While northern Italy and especially Tuscany are extremely popular with tourists – for a good reason – Verona is located slightly off the beaten track but still very close to Milan, Florence, Pisa or Venice. Unlike these cities, Verona doesn’t feature any ‘must see’ sights. It’s the atmosphere and interest in culture and history that draws most visitors here and captivates them. Although Verona is the fourth most visited city in Italy, the attractions are spread throughout town so that it never feels too touristy.
The Roman theatre of Verona was built at San Pietro’s hill in the first century BC, but left to decay after the fall of the Roman empire, and finally completely covered by buildings. Only during the Renaissance did Verona become interested in its ancient heritage. Finally, in the 19th century, archaeologists started excavating the original site. But they decide to go a step further than marking the ruins just another Roman sight and asking visitors to pay an entrance fee: they reconstructed the entire building and started to show plays here once again, two thousand years after it was first built.
The Verona Summer Theatre Festival was founded in 1948 and has its main venue at the new/old theatre, although after the festival has grown so much, there are events taking place in various theatres and venues throughout the city. Courtyards, churches and other buildings in the medieval centre of the city are turned into stages for various plays and events.
In addition to traditional and modern theatre, the festival now also includes a Shakespearian Festival, a ballet and a jazz festival. On performance days, no traffic is allowed around the theatre, which means you can enjoy the plays with the gentle background music of the nearby river that visitors must have heard for many centuries. The festivals start in late June and then overlap throughout the summer months, which means that for the entire summer, Verona turns into a giant festival site where there’s always something to see and do.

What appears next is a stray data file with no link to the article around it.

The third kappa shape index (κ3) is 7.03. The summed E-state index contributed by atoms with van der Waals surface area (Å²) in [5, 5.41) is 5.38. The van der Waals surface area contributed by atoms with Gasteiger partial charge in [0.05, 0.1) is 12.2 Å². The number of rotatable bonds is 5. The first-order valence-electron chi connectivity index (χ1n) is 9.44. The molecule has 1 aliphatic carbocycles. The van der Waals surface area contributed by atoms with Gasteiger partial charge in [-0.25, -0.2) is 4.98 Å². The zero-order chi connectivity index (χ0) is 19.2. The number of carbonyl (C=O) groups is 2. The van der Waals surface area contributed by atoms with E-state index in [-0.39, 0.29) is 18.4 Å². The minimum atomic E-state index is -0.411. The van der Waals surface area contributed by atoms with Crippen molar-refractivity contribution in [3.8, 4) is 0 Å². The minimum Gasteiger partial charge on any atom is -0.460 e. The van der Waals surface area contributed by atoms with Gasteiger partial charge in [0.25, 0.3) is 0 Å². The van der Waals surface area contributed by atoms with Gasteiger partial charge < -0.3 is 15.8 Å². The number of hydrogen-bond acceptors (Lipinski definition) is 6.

Last but not least, Verona is a must see destination for every Shakespeare fan who wants to follow in the footsteps of the world’s most renowned couple – although Shakespeare himself never set foot in the city, Verona was more than happy about the free promotion it received through its play.
You can even visit many Romeo and Juliet related sights, such as Juliet’s house with the infamous balcony (although we’re not quite sure it was really hers, it’s fairly impressive) the Piazza delle Erbe or market square of the town or the cathedral where Romeo and Juliet are said to have made their marriage vows to each other. All of this should be taken with a grain of salt, but still, the cathedral of Verona is a sight to behold as you can see intricate wood carvings and impressive marble columns alongside a stunning number of paintings. Castelvecchio, a 14th century red brick castle on the river banks is home to the city’s art museum, while the courtyards is used for plays and concerts during the festival season.
Like anywhere in Italy, Verona is home to a lot of local culinary specialities – no matter what the touristy restaurants try to tell you, pizza is not one of them. Traditional foods of the area are rustic pasta and meat dishes and horse meat, which you might even eat in the completely innocent looking form of salami.
You can easily spend a week or more in and around Verona, especially during the Summer Theatre Festival, but consider using the cheap and efficient Italian train system to see more of the area. Verona is just an hour on the train from Venice (where the train pulls into the lagoon city via a 2 mile long railway bridge) and an hour and a half from Milan.
Verona is one of Italy’s most popular cities because of the play it’s set in. Has a work of fiction ever inspired you to visit a place?